Norway’s New Law Requires Influencers To Disclose Photo Retouching

“Body pressure is always there, often imperceptibly, and is difficult to combat,” said Norway’s Ministry of Children and Family Affairs.

An influencer in Norway taking a photo in her bikini by a pool
Photo by Chris Hyde/Getty Images for boohoo

Earlier this month, Norway’s parliamentary legislative body, Stortinget, voted overwhelmingly to require influencers and advertisers to label retouched images on social media, reported Vice. The law is intended to fight against unrealistic depictions of beauty and health. In order to implement the law, the Norwegian Ministry of Children and Family Affairs has just released its guidance detailing how such images must be labeled and clarifying which content producers are subject to the new requirement.

Under the new law, an entity that “[receives] any payment or other benefit” in regards to the post much include a standardized government label notifying users that the image has been retouched. This includes brands, companies, and influencers’ sponsored and gifted posts, and is subject to all social media platforms, including Instagram, TikTok, and Facebook.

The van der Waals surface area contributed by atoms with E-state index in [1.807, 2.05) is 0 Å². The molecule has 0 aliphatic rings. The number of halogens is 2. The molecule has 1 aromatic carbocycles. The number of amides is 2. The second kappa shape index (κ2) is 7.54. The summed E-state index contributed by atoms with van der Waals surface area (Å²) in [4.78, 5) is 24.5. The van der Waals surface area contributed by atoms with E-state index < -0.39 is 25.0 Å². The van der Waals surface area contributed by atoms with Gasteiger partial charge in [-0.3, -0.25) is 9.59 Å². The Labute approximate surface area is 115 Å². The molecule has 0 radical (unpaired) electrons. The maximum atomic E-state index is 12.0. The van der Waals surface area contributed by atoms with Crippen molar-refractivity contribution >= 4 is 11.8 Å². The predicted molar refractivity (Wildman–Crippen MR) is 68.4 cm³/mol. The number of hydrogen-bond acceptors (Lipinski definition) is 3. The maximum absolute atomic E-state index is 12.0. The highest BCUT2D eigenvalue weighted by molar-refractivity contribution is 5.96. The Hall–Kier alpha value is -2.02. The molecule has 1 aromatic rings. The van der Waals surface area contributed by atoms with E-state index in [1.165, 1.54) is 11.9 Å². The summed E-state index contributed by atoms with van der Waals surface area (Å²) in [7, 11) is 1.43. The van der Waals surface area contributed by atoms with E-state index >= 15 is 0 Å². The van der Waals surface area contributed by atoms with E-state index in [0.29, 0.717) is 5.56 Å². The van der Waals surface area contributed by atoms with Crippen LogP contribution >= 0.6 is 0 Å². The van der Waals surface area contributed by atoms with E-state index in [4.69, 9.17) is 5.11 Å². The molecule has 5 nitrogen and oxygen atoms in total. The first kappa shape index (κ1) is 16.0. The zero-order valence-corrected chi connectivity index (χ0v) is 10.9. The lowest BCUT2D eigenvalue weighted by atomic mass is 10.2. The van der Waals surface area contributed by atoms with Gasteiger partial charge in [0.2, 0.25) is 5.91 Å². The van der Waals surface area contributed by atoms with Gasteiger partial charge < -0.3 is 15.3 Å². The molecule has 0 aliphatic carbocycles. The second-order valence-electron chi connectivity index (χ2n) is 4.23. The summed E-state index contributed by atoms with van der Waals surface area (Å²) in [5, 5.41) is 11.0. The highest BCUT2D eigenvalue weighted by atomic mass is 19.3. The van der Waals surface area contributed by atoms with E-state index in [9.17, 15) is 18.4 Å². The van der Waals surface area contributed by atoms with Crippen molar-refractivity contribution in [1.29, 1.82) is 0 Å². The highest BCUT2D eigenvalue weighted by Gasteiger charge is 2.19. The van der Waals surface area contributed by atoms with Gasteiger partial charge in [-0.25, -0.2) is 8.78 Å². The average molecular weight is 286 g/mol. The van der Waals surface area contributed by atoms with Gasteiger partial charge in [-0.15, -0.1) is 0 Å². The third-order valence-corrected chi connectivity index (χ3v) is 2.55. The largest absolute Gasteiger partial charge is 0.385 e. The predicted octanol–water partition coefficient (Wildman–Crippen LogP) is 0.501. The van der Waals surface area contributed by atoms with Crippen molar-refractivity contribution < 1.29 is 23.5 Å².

The regulations do not specify which types of retouching must be labeled; instead, a blanket label applies to any forms of body image manipulation, ranging from Instagram filters, apps like Facetune, erasing blemishes, enhancing waistlines and lips, and altering muscles or body proportions. Violating the law can lead to fines.

In Norway, the cultural discussion over unhealthy and impossible beauty standards, known as kroppspress, has led to calls for the Stortinget to get involved. Kroppspress translates to “body pressure,” and citing a study, the Ministry noted that such pressure can have deleterious effects on kids and teens’ sense of self-worth.

“A requirement for retouched or otherwise manipulated advertising to be marked is one measure against body pressure (that) will hopefully make a useful and significant contribution to curbing the negative impact that such advertising has, especially on children and young people,” said the Ministry in a statement. “Body pressure is present in the workplace, in the public space, in the home, and in various media. Body pressure is always there, often imperceptibly, and is difficult to combat.”

Hopefully, the new law will offer greater transparency in influencers’ work, and provide a healthier social media experience in general.